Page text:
The next game session the tension was palpable. Unfortunately the 1/2 ogre again went off the reservation and it was like pulling teeth to keep the session going. When we finally wrapped I quietly said we should be done w/this game. The other players didn't enjoy the plot; the disruptive player loved the plot (all about him at that time) but HATED the constant need by his compatriots for more action scenes. An argument started but this time we were all a bit more prepared and we quelled it before it got out of hand.

I don't game w/that guy anymore. I still see him, I'm still his friend. But I don't want to go back to the fighting, so for now we avoid the table together.


Heymitch wrote:
Whale_Cancer wrote:
Also, what is meant precisely by punishing?
Roll a d20. That's how many minutes you have to keep the nipple clamps on...

Rawr. That's usally on every other tuesday though.


I sort of prefer the old first edition feel.

You know, that lethality, that you were in constant mortal danger around every corner and without a 10 foot pole you would be one of the bodies of adventurers that had gone before you than you are now stepping over....

With that being said, rolling up a character did only take about 12 minutes....

Steam rolling stuff isnt fun for me though either.

Game balance is important without making it feel like game balance, I dont want to feel "protected".... if you can't fail, then is there really any triumph?

But if you are constantly wearing a red shirt, and the galactic ooze or interstellar slime swallow you every other session, then there isn't really any story continuity either?

Ive never really felt a DM was trying to punish anyone, but I really dislike it when it feels like the DM has kid gloves on.


Pendagast wrote:

I sort of prefer the old first edition feel.

You know, that lethality, that you were in constant mortal danger around every corner and without a 10 foot pole you would be one of the bodies of adventurers that had gone before you than you are now stepping over....

With that being said, rolling up a character did only take about 12 minutes....

Steam rolling stuff isnt fun for me though either.

Game balance is important without making it feel like game balance, I dont want to feel "protected".... if you can't fail, then is there really any triumph?

But if you are constantly wearing a red shirt, and the galactic ooze or interstellar slime swallow you every other session, then there isn't really any story continuity either?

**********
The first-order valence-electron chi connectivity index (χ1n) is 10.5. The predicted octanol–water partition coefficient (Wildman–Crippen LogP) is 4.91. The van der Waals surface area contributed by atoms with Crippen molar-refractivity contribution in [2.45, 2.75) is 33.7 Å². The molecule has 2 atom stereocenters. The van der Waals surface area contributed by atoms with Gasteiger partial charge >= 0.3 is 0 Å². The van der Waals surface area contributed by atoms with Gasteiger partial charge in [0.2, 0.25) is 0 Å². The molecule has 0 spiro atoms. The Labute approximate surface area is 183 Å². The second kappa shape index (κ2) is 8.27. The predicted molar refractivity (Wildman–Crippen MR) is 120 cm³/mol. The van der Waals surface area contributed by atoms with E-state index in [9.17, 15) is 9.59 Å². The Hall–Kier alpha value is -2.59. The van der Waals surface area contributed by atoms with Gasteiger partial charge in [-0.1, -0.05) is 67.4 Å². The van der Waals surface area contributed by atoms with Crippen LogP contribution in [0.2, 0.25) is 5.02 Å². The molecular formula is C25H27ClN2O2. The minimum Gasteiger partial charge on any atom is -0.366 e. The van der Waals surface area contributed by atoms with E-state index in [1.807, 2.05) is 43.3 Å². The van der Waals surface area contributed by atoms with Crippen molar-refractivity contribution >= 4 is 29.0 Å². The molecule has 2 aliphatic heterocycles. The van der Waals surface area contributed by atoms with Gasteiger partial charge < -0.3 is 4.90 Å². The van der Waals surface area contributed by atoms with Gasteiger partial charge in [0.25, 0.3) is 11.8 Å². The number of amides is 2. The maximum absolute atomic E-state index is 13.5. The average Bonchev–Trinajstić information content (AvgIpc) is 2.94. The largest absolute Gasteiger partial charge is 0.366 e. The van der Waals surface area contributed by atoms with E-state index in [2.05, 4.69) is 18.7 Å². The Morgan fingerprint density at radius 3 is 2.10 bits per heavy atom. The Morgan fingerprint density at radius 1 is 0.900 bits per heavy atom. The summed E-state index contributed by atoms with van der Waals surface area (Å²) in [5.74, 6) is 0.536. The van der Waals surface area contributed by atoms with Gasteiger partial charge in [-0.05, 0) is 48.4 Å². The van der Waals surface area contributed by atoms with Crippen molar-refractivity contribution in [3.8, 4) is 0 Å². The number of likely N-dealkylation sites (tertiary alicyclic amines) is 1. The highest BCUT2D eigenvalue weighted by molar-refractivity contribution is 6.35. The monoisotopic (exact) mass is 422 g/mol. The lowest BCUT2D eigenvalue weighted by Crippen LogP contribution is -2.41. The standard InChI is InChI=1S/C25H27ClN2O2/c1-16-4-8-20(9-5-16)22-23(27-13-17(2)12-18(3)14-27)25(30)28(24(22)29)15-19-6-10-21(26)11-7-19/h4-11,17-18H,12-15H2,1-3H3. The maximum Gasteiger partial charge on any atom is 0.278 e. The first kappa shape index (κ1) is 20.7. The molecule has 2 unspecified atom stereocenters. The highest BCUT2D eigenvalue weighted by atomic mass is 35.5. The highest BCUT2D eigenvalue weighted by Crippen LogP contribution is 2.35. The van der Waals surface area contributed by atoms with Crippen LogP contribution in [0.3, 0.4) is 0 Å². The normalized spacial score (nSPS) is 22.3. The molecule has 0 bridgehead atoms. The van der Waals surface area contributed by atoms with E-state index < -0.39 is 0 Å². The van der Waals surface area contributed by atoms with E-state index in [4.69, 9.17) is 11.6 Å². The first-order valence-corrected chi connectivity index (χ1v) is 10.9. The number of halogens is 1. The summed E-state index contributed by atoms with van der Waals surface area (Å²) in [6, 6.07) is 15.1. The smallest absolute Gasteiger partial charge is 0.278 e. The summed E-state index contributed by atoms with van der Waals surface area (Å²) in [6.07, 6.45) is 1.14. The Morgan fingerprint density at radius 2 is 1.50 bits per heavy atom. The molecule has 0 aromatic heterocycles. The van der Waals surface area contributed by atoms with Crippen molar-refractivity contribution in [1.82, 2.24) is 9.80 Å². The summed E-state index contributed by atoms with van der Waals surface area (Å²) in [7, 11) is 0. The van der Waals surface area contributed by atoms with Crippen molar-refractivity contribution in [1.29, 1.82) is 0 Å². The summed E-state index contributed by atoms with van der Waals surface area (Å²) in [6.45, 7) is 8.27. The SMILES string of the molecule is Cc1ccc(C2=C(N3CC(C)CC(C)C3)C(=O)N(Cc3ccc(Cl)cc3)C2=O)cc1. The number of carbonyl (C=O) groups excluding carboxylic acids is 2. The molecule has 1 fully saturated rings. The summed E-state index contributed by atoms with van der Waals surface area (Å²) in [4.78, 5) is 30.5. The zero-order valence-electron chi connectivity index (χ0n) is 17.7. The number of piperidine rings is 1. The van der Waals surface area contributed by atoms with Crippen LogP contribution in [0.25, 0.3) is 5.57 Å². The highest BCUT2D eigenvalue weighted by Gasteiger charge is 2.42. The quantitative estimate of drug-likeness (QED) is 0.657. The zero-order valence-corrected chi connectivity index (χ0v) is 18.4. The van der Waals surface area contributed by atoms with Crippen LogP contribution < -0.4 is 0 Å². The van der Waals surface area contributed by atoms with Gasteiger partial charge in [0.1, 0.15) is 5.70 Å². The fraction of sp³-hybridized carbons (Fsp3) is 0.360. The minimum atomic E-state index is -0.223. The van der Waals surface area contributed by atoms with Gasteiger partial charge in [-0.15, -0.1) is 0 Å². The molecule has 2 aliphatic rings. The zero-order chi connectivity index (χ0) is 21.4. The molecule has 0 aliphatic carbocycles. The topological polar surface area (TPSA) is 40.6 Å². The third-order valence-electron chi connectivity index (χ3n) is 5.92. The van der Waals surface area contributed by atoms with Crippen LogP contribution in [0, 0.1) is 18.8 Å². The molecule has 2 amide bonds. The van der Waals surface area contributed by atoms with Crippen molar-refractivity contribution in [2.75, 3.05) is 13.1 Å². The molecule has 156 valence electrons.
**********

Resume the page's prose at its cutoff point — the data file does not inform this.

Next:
Ive never really felt a DM was trying to punish anyone, but I really dislike it when it feels like the DM has kid gloves on.

i like there to be some story continuity, but i don't like when PCs don't die fast enough, or die too fast.

my problem with Savage Worlds?

you can keep racking up wounds and injuries, but still not die once, no matter how many times you lose consciousness, due to how easily Vigor Scales compared to DCs.

when you have a target number of, and the smallest dice is a D4, and you take the higher of that or your wild die (a D6) and because of how easy it is to augment vigor, you are literally rolling 2D6 and taking the higher at the very least.

i don't know one Savage worlds PC that doesn't have at least 1d8 Vigor by Seasoned Tier.

and oh, fail a vigor check? spend a benny to reroll. you get 3 for free, and every PC gets another every time a joker is drawn, and jokers show up a lot.

don't forget about action cards, they can completely rewrite scenarios too.

it is impossible to die in savage worlds unless you are really unlucky.


Well the original assertion is false. Since I can think of several valid reasons to punish a player clearly ALL punishment isn't bad.

I guess the real question becomes "When is it just to punish a player and when is it just being petty?"

My answer to that would be when players are ruining the fun of others it then becomes time to step in as a GM and end that players abusive behavior. The punishment is then just and the only way for the bad player to avoid it is to quit the game, which also solves the problem.


Aranna wrote:
I guess the real question becomes "When is it just to punish a player and when is it just being petty?"

I guess it also depends on how you define punishment. I don't think I'd ever go out of my way to punish a player through his character when I could talk to him directly about it. I don't think that's punishment, nor do I think him having consequences in game for his actions are. The town guards are not a punishment, though they are sometimes a direct result of criminal behavior.


MrSin wrote:
Aranna wrote:
I guess the real question becomes "When is it just to punish a player and when is it just being petty?"